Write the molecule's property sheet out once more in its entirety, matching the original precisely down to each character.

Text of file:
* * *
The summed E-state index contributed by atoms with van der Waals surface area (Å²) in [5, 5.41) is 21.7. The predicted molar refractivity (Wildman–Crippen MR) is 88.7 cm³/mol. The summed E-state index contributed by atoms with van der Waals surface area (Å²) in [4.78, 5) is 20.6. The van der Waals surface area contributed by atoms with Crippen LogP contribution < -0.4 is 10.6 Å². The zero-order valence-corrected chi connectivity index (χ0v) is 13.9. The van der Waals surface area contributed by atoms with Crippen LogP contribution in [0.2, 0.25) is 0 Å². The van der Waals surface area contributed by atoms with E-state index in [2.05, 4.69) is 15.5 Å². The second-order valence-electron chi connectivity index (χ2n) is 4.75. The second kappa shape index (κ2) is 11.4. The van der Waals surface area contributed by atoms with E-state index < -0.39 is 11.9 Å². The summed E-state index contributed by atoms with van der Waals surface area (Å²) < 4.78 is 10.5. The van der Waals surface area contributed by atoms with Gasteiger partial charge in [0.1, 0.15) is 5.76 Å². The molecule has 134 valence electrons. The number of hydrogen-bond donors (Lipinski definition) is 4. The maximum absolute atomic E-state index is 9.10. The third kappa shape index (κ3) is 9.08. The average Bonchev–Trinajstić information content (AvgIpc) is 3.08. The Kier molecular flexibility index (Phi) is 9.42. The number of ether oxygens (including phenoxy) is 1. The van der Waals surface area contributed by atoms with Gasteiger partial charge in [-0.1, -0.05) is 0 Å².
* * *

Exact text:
The summed E-state index contributed by atoms with van der Waals surface area (Å²) in [5, 5.41) is 21.7. The predicted molar refractivity (Wildman–Crippen MR) is 88.7 cm³/mol. The summed E-state index contributed by atoms with van der Waals surface area (Å²) in [4.78, 5) is 20.6. The van der Waals surface area contributed by atoms with Crippen LogP contribution < -0.4 is 10.6 Å². The zero-order valence-corrected chi connectivity index (χ0v) is 13.9. The van der Waals surface area contributed by atoms with Crippen LogP contribution in [0.2, 0.25) is 0 Å². The van der Waals surface area contributed by atoms with E-state index in [2.05, 4.69) is 15.5 Å². The second-order valence-electron chi connectivity index (χ2n) is 4.75. The second kappa shape index (κ2) is 11.4. The van der Waals surface area contributed by atoms with E-state index < -0.39 is 11.9 Å². The summed E-state index contributed by atoms with van der Waals surface area (Å²) < 4.78 is 10.5. The van der Waals surface area contributed by atoms with Gasteiger partial charge in [0.1, 0.15) is 5.76 Å². The molecule has 134 valence electrons. The number of hydrogen-bond donors (Lipinski definition) is 4. The maximum absolute atomic E-state index is 9.10. The third kappa shape index (κ3) is 9.08. The average Bonchev–Trinajstić information content (AvgIpc) is 3.08. The Kier molecular flexibility index (Phi) is 9.42. The number of ether oxygens (including phenoxy) is 1. The van der Waals surface area contributed by atoms with Gasteiger partial charge in [-0.1, -0.05) is 0 Å².